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A letter to Bill Gaw from Jim Womack

Dear Bill,

I recently visited a contract electronics manufacturer with a striking capacity for kaizen  the steady improvement of every step along its key value streams. Dozens of kaizen events were being performed across the company to eliminate wasted steps and to remedy quality, availability, adequacy, and flexibility problems in each value stream. At the same time, kaizen teams were trying to speed continuous flow and to perfect pull systems when flow was not possible.

The managers were pleased with their work and I had to admire both their technical skills and their enthusiasm for rapid improvement involving the employees touching each value stream. However, I noted that most of the value streams being improved were for products that had been launched recently. I wondered why so much kaizen was necessary.

Indeed, I pondered  as I often do these days  whether the kaizen effort was analogous to old fashioned end-of-the line quality inspection in mass production organizations. Value streams for new products were being put in place without much thought to lean principles or much rigor in thinking through the details of every step and action. Kaizen teams were then inspecting the processes once in operation, finding them far from lean, and launching waves of corrective action.

Given that many bad practices had been built into the value streams, these kaizen efforts were necessary and highly productive. But why wasn't the organization performing lean process design as an integral part of the development process? And was the organization's skill in after-the-fact kaizen  that is, its talent for process rework -- actually reducing the pressure for the hard conversations about lean process development that ought to be taking place during product development instead?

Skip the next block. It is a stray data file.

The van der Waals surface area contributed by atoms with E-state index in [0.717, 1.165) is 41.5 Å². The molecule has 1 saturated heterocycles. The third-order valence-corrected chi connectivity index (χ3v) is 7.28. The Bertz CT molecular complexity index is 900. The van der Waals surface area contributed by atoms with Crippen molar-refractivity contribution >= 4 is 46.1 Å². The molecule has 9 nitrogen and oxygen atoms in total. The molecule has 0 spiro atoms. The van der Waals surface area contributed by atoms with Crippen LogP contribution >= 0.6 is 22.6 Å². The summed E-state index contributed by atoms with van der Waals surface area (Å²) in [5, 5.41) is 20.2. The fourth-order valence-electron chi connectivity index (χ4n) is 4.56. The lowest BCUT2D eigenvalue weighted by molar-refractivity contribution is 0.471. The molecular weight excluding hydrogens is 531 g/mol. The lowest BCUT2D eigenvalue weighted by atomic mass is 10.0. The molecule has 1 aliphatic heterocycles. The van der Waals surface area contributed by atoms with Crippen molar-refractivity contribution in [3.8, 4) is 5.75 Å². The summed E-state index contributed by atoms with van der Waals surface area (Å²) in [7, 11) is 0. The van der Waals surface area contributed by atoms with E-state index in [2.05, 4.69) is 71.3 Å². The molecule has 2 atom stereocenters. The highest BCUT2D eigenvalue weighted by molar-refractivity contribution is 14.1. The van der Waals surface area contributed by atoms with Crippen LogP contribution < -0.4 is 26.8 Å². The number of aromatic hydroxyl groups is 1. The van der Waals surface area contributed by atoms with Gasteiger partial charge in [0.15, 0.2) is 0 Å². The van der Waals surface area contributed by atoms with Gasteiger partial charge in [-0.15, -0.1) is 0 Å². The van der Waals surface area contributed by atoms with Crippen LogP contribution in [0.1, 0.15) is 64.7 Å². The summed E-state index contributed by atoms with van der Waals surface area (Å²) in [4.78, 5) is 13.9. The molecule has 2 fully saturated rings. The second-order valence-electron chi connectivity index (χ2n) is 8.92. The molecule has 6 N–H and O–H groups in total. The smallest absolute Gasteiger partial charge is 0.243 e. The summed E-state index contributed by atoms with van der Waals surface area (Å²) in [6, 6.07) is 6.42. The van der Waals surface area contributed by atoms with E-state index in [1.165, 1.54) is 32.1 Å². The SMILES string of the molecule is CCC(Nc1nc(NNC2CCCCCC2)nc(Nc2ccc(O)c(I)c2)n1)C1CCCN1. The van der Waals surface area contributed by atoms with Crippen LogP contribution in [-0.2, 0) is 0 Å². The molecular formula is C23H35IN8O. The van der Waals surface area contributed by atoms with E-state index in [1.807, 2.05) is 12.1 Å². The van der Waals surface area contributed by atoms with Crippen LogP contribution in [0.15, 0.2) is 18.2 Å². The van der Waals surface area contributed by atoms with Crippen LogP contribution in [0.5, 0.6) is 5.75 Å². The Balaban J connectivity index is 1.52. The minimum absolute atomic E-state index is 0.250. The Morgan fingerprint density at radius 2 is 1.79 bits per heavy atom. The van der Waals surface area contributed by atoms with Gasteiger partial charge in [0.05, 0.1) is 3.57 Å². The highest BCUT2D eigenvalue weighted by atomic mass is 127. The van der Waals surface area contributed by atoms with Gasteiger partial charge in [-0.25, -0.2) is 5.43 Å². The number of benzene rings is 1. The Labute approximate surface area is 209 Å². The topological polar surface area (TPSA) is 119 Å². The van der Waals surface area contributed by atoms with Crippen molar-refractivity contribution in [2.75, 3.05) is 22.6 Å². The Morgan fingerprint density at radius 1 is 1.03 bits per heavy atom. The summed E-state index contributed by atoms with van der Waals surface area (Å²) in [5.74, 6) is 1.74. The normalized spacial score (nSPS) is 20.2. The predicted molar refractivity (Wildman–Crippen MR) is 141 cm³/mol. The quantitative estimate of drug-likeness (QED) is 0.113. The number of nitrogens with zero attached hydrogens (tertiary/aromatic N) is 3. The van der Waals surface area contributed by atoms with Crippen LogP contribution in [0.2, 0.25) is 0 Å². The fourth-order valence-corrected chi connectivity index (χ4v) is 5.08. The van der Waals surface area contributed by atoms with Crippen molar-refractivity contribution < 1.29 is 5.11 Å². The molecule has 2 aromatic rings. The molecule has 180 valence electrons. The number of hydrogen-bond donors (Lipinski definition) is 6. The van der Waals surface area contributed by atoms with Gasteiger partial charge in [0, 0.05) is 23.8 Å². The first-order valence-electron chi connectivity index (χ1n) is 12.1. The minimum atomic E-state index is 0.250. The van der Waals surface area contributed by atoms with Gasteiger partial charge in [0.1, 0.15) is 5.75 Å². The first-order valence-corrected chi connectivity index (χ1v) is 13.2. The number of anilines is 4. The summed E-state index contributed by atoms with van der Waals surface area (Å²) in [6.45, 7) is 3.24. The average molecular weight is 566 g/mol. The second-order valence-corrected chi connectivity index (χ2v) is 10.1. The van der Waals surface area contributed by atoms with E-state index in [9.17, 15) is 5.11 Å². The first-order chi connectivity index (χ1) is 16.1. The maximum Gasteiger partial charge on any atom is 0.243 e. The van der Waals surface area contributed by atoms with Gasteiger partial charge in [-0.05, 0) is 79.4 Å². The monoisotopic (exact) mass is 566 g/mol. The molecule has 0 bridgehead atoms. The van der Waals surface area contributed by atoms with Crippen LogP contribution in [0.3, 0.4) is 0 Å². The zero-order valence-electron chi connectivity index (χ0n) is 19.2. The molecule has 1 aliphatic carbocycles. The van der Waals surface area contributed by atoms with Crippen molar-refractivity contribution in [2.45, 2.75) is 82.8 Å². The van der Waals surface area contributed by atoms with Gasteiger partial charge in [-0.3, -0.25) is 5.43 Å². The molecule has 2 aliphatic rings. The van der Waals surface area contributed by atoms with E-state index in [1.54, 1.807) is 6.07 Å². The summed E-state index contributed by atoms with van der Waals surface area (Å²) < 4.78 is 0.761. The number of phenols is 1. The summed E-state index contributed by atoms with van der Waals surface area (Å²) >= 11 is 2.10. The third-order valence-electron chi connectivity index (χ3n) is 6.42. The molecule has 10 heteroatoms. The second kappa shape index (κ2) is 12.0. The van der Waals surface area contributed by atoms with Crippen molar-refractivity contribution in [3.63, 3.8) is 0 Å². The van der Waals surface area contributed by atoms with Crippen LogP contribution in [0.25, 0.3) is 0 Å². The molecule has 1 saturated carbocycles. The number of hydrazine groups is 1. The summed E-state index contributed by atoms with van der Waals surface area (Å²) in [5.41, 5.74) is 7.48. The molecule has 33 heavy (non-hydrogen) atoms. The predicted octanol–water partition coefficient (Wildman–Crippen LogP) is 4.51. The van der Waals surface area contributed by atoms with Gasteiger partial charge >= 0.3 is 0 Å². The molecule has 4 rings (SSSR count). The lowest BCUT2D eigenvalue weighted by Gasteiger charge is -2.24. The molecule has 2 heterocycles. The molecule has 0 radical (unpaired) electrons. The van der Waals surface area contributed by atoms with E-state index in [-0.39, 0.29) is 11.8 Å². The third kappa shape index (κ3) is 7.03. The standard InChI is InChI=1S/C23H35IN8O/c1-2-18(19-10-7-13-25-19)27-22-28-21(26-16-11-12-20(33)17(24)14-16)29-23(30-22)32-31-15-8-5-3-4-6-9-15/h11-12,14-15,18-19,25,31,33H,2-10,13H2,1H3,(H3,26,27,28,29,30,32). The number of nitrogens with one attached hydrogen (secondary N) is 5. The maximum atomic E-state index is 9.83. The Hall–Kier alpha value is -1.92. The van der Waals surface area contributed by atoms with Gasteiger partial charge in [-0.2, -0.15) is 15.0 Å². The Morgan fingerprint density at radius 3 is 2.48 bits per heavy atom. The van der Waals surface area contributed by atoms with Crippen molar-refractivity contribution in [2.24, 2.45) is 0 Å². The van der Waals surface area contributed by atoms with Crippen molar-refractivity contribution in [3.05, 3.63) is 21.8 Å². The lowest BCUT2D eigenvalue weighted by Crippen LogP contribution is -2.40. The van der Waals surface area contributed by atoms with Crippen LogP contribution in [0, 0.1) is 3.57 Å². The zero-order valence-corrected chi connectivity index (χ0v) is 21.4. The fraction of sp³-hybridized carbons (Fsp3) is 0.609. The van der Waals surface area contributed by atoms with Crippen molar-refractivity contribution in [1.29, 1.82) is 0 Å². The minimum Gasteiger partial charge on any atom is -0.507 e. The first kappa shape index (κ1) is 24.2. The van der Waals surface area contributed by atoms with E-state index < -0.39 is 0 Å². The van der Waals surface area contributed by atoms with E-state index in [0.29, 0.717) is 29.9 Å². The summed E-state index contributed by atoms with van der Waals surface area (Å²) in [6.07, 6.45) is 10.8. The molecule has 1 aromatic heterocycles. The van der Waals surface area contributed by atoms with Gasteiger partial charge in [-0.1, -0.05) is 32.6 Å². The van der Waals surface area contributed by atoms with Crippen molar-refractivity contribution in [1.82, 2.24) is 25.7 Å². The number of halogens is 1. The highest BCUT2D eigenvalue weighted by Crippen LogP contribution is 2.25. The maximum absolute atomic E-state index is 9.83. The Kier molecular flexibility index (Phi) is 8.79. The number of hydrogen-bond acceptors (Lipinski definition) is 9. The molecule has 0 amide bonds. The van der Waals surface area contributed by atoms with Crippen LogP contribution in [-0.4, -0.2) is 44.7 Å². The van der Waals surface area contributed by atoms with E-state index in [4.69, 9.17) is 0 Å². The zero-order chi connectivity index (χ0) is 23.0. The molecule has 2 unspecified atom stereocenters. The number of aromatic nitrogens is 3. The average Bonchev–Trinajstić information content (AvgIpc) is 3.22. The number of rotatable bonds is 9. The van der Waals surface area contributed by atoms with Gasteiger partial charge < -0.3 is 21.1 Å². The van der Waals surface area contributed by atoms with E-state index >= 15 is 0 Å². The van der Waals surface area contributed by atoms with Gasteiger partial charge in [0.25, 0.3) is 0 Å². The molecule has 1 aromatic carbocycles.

As I've reflected on this situation, I've wondered if the practices of Toyota and other lean pioneers have been misunderstood. Kaizen is an important activity at Toyota and involves all employees. But new processes launched at Toyota are usually extraordinarily lean to begin with and post-launch kaizen is a small part of Toyotas competitive advantage.

The secret lies in Toyota's product/process development system that focuses on creating "profitable operational value streams"  to use a favorite phrase of the late Allen Ward. These streams have been thoroughly "pre-kaizened" by examining every step in the proposed production and fulfillment process long before launch.

The first step is to make sure someone is responsible for thinking about the whole process needed to bring a new product from order to delivery. By thinking about the production process at the same time the product design is being evaluated, it's possible to optimize both.

The second step is to lay out the process on paper and consider the different ways that it might be conducted. For new types of products requiring new processes it is particularly important to consider a number of different ways the whole process and each step might be conducted and to conduct simple experiments to see which way works best. (This is the process development analogue of the Set Based Concurrent Engineering methods used to evaluate different approaches to the design of the product. It's also a key element in the 3P Production Preparation Process now conducted by advanced lean organizations.)

The third step is to test any new ways of conducting process steps with simple prototypes  even cardboard mock-ups -- to learn how well they actually work. (Another element of 3P.) The knowledge gained from these experiments then needs to be written down and turned into the experience curves of the sort Toyota develops from experiments with simple prototypes of new products.

To be Continued


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